A topic that too often divides liberals and conservatives is the issue of rights for the LGBT community. Historically, the conservative movement has held a deeply rooted belief system in Jesus Christ and what the Bible says regarding homosexuality. This can cause many tensions between liberals and conservatives. Those who believe in the teachings of the Bible regarding homosexuality are often labeled as “bigots” and “homophobes” by the left, even if they have never shown hatred towards the LGBT community.
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As someone who has been raised a Christian woman, it took me a long time to understand why conservatives were reluctant to show love towards this community, that historically has been plagued by injustice and has felt that they are outcasts in society. Prior to becoming an empowered conservative woman, I felt that the movement showed very little compassion for the LGBT community. The anger that the community displayed towards conservatives is one of the largest reasons as to why I felt separated from understanding the conservative perspective for many years. I understood why they were upset, and the discrimination they felt. For a long time, I was angry with many different sects of the church who refused to marry gay couples. Even today, it still breaks my heart when a gay couple is refused by the church when it comes to holding their wedding ceremony. I was taught that Jesus was supposed to love all of his children no matter what. So why did these priests have the right to turn away an engaged couple?
As I talked with more conservatives and libertarians, I came to hold a better understanding of their feelings. In 2015, the United States Supreme Court ruled that the right for same-sex couples to marry was guaranteed by the Due Process Clause and the Equal Protection Clause of the Fourteenth Amendment, in the Obergefell vs. Hodges Case. Thus, federal law has allowed for same-sex couples to obtain marriage licenses since June 26, 2015. At the time, I was happy that same-sex couples had the ability to marry anywhere in America, and I still believe that every same-sex couple should have the right to be married in the United States. However, as I opened my mind to differing opinions, I began to understand why many religious organizations felt uneasy over the new laws. Many Christian churches were concerned that they would be shut down over backlash if they did not conduct a marriage ceremony for a same-sex couple within their church, even if they showed love and support for that couple, yet didn’t want to go against their religious beliefs. Most traditional based churches that I have visited over the years are not hateful towards gay couples, their only objective within the church is for these members to seek a relationship with Christ. Over time, I realized that, as more churches became open to accepting LGBT marriages, same-sex couples would specifically target the churches who held a more traditional perspective of marriage instead of reaching out to the churches who would openly accept LGBT marriage. This alone disturbed me. Why do we, in a country that is supposed to be free regarding religion, support those that intentionally target and knock down the traditional churches who are simply trying to live out their beliefs? Christianity has gone through an impeccable modernization, still focusing on the word of the Bible, but understanding that Jesus taught us to love and accept one another, regardless of who they are. Having one’s own personal convictions about life should never result in hatred or violence from either side of the aisle, and it’s shameful that in today’s society, this still exists.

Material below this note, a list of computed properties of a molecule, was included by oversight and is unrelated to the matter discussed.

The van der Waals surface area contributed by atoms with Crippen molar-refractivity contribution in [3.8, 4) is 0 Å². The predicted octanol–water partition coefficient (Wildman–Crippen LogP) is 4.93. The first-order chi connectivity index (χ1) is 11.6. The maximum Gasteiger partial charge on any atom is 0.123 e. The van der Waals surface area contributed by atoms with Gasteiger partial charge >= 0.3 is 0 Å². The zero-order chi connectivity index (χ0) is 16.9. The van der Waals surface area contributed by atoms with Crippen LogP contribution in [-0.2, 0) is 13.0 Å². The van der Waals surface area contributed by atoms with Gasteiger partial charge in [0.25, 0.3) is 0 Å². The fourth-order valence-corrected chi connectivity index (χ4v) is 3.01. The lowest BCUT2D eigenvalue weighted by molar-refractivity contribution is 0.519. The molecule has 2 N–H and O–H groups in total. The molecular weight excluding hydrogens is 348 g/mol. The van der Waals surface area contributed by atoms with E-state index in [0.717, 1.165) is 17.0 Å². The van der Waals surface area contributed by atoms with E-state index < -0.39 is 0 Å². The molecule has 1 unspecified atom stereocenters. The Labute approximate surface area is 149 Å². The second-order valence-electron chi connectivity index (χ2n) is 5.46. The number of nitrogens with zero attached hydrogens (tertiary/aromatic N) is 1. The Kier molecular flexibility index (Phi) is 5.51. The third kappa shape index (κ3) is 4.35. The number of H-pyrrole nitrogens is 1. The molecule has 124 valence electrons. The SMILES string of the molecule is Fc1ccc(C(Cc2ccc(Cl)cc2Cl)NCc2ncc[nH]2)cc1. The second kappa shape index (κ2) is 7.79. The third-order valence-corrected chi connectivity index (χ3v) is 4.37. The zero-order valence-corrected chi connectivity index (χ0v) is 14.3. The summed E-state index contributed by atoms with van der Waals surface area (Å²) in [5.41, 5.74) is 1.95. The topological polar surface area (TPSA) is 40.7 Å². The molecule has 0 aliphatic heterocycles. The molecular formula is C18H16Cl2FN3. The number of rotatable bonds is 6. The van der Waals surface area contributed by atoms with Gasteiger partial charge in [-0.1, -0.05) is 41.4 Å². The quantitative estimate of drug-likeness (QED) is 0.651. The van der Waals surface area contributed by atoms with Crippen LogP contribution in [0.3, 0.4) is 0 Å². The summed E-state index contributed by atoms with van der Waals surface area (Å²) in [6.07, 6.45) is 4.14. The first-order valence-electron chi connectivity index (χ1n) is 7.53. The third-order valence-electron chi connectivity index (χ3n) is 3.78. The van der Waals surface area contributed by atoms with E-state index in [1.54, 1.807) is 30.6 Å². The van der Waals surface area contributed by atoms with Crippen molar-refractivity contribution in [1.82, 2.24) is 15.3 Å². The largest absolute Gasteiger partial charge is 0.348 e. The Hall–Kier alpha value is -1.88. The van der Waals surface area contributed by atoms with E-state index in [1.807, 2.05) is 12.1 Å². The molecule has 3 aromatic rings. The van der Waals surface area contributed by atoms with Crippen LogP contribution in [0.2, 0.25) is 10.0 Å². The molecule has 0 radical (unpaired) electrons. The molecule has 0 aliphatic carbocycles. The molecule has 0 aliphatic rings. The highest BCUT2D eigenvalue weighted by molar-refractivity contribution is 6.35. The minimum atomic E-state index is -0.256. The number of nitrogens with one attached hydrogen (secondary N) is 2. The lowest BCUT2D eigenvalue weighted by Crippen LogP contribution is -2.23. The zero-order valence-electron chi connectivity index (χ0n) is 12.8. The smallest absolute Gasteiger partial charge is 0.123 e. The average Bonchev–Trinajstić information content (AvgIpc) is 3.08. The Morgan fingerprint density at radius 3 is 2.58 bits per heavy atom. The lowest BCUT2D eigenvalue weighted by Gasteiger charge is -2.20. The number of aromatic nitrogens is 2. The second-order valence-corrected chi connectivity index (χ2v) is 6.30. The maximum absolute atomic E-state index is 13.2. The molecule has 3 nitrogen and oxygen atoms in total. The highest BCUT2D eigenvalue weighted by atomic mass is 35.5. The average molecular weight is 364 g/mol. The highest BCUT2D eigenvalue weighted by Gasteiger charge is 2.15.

*The opinions expressed in this column are the author’s own. They do not necessarily reflect the view of the FFL organization.*